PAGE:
Their recommendation? Convert the LUN from MBR to GPT. That sounded… weird to me. This was 10ish years ago, so Google wasn’t nearly as good (and neither was I). But my spider sense was tingling…
ME: “Will that cause me to lose any data?”
SUPPORT PERSON: “No, you’ll be fine.”
ME: “You sure?”
SUPPORT GUY: “Yes!”
ME: “Okayyy…. *converts LUN partition, loses all data* “WTF YOU JUST COST ME ALL MY BACKUPS.”
SUPPORT GUY: “uhhhhh… stammers…”
So yeah. Always assume the following three facts about support:
- They know what they are doing.
- They don’t know what they are doing.
- The customer is not always right, but they’re also not always wrong.
It’s a two-way engagement. While it was ultimately the support person’s fault I lost my backups, it was also my fault for blindly following him.
Question everything. Demand written proof. Be suspicious, especially if the words “best practice” are used without supporting documentation.
What I should have done was….
(1) Escalate, Escalate, Escalate …
When you are having issues with the support engineer you currently have, you need to escalate the case. This is done by requesting to speak to a manager. If you are an enterprise customer, you can get your sales guys to do that for you in most instances. You might not get an escalation resource necessarily, but you might get someone who is more suited for your issue.
Some valid reasons to escalate:
- Not getting timely responses to questions.
- Only getting emails.
- Getting questionable advice and questions that suggest the engineer might not know what they are talking about.
- Being bombarded with documents/links that don’t really relate to your issue.
- Being pressed to close a case before it’s resolved.
It’s important to remember, again, that a support call is a two-way street. You have to be responsive to questions and data requests to keep a case moving. If a case starts to get stale, it might be time to try a new approach.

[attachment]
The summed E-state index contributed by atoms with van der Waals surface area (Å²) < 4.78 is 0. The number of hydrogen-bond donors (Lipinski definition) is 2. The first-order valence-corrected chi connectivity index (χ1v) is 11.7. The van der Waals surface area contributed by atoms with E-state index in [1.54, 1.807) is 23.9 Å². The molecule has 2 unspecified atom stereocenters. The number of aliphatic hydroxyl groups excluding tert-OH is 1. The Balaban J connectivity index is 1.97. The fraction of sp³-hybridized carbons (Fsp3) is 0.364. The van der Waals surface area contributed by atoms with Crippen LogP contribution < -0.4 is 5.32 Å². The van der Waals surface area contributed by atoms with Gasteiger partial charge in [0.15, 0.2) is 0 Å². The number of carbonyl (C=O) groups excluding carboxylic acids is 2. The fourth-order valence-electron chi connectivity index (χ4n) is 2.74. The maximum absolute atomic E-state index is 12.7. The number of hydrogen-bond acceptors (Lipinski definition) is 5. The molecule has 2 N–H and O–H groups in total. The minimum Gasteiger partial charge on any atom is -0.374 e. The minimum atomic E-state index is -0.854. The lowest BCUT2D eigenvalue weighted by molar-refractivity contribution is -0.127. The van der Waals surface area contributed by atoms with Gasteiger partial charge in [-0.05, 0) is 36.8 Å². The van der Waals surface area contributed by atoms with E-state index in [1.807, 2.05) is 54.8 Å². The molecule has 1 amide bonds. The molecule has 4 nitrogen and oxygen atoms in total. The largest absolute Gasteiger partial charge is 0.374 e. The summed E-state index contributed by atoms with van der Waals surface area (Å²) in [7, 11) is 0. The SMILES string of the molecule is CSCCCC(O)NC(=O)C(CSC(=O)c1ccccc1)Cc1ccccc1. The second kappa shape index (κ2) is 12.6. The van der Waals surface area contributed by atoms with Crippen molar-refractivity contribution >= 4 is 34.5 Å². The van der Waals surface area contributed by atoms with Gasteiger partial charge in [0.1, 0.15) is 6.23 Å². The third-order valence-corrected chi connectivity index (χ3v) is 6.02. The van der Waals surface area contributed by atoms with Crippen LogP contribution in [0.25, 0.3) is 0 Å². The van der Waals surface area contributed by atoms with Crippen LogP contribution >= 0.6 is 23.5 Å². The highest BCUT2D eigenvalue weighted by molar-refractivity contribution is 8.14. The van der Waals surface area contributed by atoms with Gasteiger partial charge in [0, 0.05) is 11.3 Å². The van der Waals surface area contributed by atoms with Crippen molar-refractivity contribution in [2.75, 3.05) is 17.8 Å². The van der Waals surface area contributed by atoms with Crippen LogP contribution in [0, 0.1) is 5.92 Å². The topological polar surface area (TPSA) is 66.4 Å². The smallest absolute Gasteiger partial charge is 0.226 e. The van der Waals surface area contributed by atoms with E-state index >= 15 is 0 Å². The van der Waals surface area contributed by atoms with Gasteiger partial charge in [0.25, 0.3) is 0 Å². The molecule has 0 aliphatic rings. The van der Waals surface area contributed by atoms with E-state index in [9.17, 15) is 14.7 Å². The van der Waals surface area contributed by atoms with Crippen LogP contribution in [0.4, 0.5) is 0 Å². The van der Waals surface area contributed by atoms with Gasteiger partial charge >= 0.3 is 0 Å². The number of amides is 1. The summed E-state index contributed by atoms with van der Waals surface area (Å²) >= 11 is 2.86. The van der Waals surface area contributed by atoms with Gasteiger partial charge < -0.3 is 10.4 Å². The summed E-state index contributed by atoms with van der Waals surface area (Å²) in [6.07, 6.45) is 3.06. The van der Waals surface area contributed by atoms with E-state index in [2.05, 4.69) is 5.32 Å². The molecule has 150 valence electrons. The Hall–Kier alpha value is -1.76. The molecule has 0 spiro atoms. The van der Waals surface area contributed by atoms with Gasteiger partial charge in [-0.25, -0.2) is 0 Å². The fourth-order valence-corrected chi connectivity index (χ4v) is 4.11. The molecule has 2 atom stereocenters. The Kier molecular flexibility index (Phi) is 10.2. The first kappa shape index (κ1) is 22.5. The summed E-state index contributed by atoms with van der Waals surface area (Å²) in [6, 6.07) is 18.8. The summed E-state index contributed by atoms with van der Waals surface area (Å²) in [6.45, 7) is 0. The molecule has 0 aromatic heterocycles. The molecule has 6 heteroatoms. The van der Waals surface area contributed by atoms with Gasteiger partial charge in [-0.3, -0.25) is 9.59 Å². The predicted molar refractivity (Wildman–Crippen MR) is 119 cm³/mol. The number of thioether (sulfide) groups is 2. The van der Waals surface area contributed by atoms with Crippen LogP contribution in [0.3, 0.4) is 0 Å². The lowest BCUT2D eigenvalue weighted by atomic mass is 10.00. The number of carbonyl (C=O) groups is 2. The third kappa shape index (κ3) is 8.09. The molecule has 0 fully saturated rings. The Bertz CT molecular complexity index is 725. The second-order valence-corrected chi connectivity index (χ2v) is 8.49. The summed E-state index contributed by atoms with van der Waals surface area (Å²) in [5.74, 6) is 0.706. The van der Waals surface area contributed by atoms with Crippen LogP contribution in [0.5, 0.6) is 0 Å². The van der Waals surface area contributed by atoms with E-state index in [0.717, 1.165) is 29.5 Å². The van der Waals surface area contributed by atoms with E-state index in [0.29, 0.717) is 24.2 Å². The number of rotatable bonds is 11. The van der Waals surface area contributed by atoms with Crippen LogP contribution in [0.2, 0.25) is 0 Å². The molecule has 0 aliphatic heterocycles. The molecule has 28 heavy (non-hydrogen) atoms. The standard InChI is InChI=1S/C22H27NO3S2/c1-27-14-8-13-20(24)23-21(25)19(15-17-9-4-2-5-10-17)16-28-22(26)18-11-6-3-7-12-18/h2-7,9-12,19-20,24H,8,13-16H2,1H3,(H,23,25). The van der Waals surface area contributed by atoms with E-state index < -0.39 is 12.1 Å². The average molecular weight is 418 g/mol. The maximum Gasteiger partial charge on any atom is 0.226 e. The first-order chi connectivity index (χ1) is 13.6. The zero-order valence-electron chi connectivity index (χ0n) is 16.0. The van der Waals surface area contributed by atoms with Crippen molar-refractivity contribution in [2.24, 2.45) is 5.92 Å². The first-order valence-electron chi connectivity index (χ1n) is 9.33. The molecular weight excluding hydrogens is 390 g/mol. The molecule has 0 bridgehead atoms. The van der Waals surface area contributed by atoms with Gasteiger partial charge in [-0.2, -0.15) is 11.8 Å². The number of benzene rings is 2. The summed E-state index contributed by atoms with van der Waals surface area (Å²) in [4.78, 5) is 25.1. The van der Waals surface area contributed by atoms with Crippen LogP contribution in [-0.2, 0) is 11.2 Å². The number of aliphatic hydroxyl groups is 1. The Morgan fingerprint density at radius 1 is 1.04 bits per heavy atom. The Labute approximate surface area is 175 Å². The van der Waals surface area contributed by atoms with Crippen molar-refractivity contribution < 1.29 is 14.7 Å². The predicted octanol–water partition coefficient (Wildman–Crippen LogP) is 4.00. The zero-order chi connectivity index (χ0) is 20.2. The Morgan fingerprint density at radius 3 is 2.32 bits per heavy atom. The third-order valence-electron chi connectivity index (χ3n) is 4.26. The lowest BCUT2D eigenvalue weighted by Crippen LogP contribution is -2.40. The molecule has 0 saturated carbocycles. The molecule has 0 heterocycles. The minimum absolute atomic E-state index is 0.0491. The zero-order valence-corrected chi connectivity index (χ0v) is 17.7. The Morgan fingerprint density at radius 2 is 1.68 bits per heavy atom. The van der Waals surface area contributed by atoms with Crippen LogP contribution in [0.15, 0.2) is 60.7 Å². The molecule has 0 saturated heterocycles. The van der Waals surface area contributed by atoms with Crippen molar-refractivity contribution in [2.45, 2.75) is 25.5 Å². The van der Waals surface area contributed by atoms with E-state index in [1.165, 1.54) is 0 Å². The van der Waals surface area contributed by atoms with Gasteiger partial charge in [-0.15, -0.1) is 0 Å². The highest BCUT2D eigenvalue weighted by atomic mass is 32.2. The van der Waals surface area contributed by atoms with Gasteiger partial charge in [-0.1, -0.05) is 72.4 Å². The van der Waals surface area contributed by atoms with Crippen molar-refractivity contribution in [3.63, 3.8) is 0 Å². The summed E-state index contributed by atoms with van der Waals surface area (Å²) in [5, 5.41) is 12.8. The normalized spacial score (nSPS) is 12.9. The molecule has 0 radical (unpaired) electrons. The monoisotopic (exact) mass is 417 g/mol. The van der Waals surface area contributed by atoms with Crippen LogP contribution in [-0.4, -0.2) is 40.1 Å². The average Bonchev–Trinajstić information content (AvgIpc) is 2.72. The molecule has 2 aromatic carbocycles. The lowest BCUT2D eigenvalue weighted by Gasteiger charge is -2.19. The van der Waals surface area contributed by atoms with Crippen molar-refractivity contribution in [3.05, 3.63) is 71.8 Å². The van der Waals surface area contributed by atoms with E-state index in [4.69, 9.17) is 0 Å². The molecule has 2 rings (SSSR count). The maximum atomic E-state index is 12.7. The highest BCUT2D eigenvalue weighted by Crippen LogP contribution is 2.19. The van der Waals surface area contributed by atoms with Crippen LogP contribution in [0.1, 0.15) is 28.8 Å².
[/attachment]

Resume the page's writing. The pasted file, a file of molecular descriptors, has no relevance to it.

(2) Avoid assumptions
As I’ve mentioned, support organizations are looking to solve your issues as quickly as possible. This is because it creates happy customers, which makes for return customers. It also saves money to close cases quickly. That’s why you see pre-canned scripts, level 1 engineers, etc. But don’t assume the first person you talk to is clueless. A lot of engineers (I’d say most) are perfectly capable of solving your issue on their own. When I was in support, I’d run into all sorts of people that would call in and assume that I had no idea what I was talking about simply because I had been the one who answered the phone.
Be patient and talk with the engineer. Gauge their knowledge. Make an informed opinion.
A funny side note… when I was in support, we had a customer who would actually quiz the TSEs when they called in. If they could not answer a set of 3-4 questions, the customer would hang up on the TSE and put them on a blacklist and then call back in, hoping to get a new TSE. (I never got put on the blacklist, FWIW)
(3) Support vs The Food Industry
There’s a common notion I’ve heard about how you treat people in food service, and how it’s a direct reflection on who you are as a person. Food service employees are looked down upon, and in some ways, so are support folks. Support is a thankless job – no one calls in to tell you how awesome the product is – and when you add on frustration with the product not working, it can make the job even tougher. Treat the support engineer with the same professionalism you would use with a co-worker.
Remember, we’re all on the same team here. Be excellent to each other!